A hybrid PC system emulator that uses both software emulation and hardware virtualisation techniques to emulate/virtualise a PC compatible computer.
It was available in two versions, a proprietary version published by Oracle that is delivered for Microsoft Windows, Solaris, Mac OSX and Linux and an open source version called VirtualBox OSE that lacks a few features but is available on a wider number of platforms, there is no difference between the main executable of the two versions in practice, but since version four of VBox the propriety portion of the program is delivered as a part of the Guest Additions rather than of the main install package.
Because it is free and mostly open source so available on a number of platforms, VirtualBox is popular with OS/2 users both as a host system to run operating systems like Windows and Linux on and thus get access to the software catalogues for those systems on OS/2 machines, but and also as for users that prefer to run OS/2 as a task under other operating systems although in that user case scenario VMware is more popular with corporate and business users for a variety of reasons.
Similarly to Virtual PC, VirtualBox uses Guest Additions to simplify interaction between the guest operating system and its host, Guest Additions are simply drivers, system extensions and/or applications for the guest OS that interact with VirtualBox or the host OS that allow them to use features such as
- Mouse pointer integration
- Shared folders
- Copy/Paste between host and guest
- Drag and drop objects between host and guest
- Graphics acceleration and 3D pass through
At this point in time Oracle only ships Guest Additions for Microsoft Windows and OS/2, drag'n'drop. 3D pass-through and shared folders are not supported with the OS/2 versions, these limitations a mildly surprising giving that they are based on the Virtual PC additions and originally written by the same company (Innotek). Guest Addition exist for Mac OS X as well but are only activated on actual Apple Macintosh hardware for licensing reasons.
In general VirtualBox is a PC system emulator. If your objective in using it is primarily to run OS/2 on a PC running Mac OS X or MS Windows you may want to take a look at Microsoft's Virtual PC, VMware or Parallels Desktop.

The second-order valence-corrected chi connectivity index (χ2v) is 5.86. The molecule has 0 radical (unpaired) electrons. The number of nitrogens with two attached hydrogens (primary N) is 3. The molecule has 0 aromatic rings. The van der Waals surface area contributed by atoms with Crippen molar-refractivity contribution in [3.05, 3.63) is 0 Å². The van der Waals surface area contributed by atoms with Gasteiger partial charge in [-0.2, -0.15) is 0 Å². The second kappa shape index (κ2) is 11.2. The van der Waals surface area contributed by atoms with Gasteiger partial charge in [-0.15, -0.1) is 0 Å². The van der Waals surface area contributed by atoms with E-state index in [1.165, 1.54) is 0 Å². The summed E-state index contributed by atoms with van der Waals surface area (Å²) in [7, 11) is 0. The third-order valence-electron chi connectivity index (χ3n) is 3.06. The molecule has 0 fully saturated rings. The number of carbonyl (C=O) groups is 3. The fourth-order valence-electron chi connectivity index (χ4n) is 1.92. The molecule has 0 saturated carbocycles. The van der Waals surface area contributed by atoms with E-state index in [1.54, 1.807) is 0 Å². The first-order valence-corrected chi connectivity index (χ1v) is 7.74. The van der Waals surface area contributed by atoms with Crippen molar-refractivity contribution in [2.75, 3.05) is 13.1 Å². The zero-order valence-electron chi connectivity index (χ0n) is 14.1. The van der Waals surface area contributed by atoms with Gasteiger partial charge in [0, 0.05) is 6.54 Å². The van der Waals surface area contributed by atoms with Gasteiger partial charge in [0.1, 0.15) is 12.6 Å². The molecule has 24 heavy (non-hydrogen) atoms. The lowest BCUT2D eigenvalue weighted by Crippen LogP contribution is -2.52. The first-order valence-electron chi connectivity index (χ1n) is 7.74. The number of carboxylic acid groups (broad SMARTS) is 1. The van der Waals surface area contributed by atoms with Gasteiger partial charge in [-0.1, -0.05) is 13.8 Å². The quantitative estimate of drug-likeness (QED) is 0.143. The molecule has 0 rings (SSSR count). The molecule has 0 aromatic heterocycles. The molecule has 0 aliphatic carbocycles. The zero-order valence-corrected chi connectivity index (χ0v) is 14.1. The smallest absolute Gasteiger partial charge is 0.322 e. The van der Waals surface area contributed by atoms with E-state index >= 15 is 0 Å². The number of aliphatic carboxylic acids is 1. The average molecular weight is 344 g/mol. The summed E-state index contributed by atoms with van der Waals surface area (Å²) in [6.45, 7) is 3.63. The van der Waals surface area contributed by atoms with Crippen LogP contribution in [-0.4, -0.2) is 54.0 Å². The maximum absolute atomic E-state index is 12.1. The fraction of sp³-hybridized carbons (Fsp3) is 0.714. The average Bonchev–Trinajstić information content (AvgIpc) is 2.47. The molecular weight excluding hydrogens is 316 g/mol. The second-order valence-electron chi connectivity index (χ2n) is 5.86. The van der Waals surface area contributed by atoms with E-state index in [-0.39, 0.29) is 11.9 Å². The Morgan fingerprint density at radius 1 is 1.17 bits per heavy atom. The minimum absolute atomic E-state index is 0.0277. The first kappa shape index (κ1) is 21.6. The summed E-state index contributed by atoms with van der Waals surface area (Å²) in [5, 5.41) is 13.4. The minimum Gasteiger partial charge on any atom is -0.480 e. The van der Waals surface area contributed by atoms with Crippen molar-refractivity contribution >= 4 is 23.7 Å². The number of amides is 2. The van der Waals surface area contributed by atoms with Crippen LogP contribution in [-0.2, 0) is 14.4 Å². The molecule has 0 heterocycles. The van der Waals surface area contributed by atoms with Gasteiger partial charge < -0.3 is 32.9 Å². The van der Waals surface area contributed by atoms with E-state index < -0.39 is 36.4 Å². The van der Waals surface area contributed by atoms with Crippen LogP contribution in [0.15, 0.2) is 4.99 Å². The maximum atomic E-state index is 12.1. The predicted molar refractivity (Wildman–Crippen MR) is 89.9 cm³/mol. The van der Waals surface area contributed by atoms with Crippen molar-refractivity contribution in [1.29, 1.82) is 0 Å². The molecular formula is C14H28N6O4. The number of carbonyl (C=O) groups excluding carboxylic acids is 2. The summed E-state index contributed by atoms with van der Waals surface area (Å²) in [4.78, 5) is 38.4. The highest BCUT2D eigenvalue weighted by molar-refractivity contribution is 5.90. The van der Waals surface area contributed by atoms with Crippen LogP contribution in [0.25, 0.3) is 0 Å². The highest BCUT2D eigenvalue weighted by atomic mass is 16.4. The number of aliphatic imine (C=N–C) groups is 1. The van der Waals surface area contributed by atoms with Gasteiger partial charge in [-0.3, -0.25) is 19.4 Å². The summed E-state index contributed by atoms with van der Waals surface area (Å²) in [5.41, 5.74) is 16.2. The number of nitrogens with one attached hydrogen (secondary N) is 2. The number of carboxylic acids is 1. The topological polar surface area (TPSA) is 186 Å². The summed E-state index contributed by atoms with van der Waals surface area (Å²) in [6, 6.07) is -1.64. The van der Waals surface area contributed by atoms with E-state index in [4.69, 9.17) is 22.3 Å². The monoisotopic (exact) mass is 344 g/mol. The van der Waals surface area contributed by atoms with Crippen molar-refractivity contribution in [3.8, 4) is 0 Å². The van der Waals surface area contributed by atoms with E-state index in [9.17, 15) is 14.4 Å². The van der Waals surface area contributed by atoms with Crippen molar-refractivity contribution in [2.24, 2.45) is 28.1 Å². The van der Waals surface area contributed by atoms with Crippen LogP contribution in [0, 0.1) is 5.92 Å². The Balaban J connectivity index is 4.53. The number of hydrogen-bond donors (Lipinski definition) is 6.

- You will sometimes run into install issues with systems that will actually run with some tweaking but not actually install, some versions of QNX and eComStation v1.x are notable for this for instance. VBox is quite flexible in regards to disk images and can work with or convert a number of alien hard disk image formats allowing us a couple of ways around this including:
- Install the OS on real hardware and transfer the partition into an image file using DFSee.
- Install them OS on Virtual PC or VMware and transfer the hard disk image over to VBox, it will work natively with Virtua PC and VMware image formats.
- There is no serial port virtualisation, only pass through to real serial ports via the Superchip or USB, this does not make serial port debugging on a single PC impossible, just that you will have to assign VirtualBox a serial port and use a crossover cable to hook that port up physically to another serial port on your PC.
- On some AMD based Windows systems VirtualBox refuses to run if Hyper-V has been installed or activated even though it is not running at the time, this is a VBox problem rather than a Microsoft problems as other systems like VMware manage to get around this.
- For VBox to work with OS/2 you will have to have a processor with virtualisation extensions, that means most Intel processors made after 2006 with the exception of the Atom line and embedded processors and all AMD 64 bit capable processors bar the first generation. This also means that the AMD-V/Intel VT-x feature must be turned on in the settings notebook.